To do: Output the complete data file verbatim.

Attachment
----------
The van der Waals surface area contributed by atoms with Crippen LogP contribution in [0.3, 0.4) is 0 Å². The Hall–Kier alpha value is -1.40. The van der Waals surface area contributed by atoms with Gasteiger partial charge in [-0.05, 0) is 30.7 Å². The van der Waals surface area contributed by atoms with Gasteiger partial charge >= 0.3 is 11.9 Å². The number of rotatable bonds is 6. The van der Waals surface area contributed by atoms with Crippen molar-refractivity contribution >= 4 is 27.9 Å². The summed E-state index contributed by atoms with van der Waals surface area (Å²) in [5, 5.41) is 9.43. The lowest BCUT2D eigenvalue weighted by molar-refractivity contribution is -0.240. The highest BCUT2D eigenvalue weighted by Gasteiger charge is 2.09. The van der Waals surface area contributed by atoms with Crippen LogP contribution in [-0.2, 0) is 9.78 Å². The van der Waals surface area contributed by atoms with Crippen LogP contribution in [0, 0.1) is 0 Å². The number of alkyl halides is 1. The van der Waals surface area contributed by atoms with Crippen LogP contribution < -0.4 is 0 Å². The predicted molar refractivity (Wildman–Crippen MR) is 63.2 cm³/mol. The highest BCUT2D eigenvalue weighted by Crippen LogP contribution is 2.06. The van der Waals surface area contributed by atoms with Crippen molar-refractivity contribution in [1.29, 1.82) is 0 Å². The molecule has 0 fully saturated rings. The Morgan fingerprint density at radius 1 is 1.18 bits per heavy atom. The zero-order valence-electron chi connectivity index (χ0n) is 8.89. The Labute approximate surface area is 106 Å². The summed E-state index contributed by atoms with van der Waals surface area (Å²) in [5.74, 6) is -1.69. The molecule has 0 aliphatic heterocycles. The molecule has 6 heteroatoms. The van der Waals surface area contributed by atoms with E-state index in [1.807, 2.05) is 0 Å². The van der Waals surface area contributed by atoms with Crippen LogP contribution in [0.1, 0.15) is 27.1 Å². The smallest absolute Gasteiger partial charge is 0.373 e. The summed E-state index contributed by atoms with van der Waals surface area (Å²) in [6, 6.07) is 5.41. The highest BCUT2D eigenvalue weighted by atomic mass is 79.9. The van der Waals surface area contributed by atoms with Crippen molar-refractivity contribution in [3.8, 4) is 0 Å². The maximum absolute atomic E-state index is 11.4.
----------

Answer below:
The van der Waals surface area contributed by atoms with Crippen LogP contribution in [0.3, 0.4) is 0 Å². The Hall–Kier alpha value is -1.40. The van der Waals surface area contributed by atoms with Gasteiger partial charge in [-0.05, 0) is 30.7 Å². The van der Waals surface area contributed by atoms with Gasteiger partial charge >= 0.3 is 11.9 Å². The number of rotatable bonds is 6. The van der Waals surface area contributed by atoms with Crippen molar-refractivity contribution >= 4 is 27.9 Å². The summed E-state index contributed by atoms with van der Waals surface area (Å²) in [5, 5.41) is 9.43. The lowest BCUT2D eigenvalue weighted by molar-refractivity contribution is -0.240. The highest BCUT2D eigenvalue weighted by Gasteiger charge is 2.09. The van der Waals surface area contributed by atoms with Crippen LogP contribution in [-0.2, 0) is 9.78 Å². The van der Waals surface area contributed by atoms with Crippen LogP contribution in [0, 0.1) is 0 Å². The number of alkyl halides is 1. The van der Waals surface area contributed by atoms with Crippen LogP contribution < -0.4 is 0 Å². The predicted molar refractivity (Wildman–Crippen MR) is 63.2 cm³/mol. The highest BCUT2D eigenvalue weighted by Crippen LogP contribution is 2.06. The van der Waals surface area contributed by atoms with Crippen molar-refractivity contribution in [1.29, 1.82) is 0 Å². The molecule has 0 fully saturated rings. The Morgan fingerprint density at radius 1 is 1.18 bits per heavy atom. The zero-order valence-electron chi connectivity index (χ0n) is 8.89. The Labute approximate surface area is 106 Å². The summed E-state index contributed by atoms with van der Waals surface area (Å²) in [5.74, 6) is -1.69. The molecule has 0 aliphatic heterocycles. The molecule has 6 heteroatoms. The van der Waals surface area contributed by atoms with E-state index in [1.807, 2.05) is 0 Å². The van der Waals surface area contributed by atoms with Crippen LogP contribution in [0.1, 0.15) is 27.1 Å². The smallest absolute Gasteiger partial charge is 0.373 e. The summed E-state index contributed by atoms with van der Waals surface area (Å²) in [6, 6.07) is 5.41. The highest BCUT2D eigenvalue weighted by atomic mass is 79.9. The van der Waals surface area contributed by atoms with Crippen molar-refractivity contribution in [3.8, 4) is 0 Å². The maximum absolute atomic E-state index is 11.4.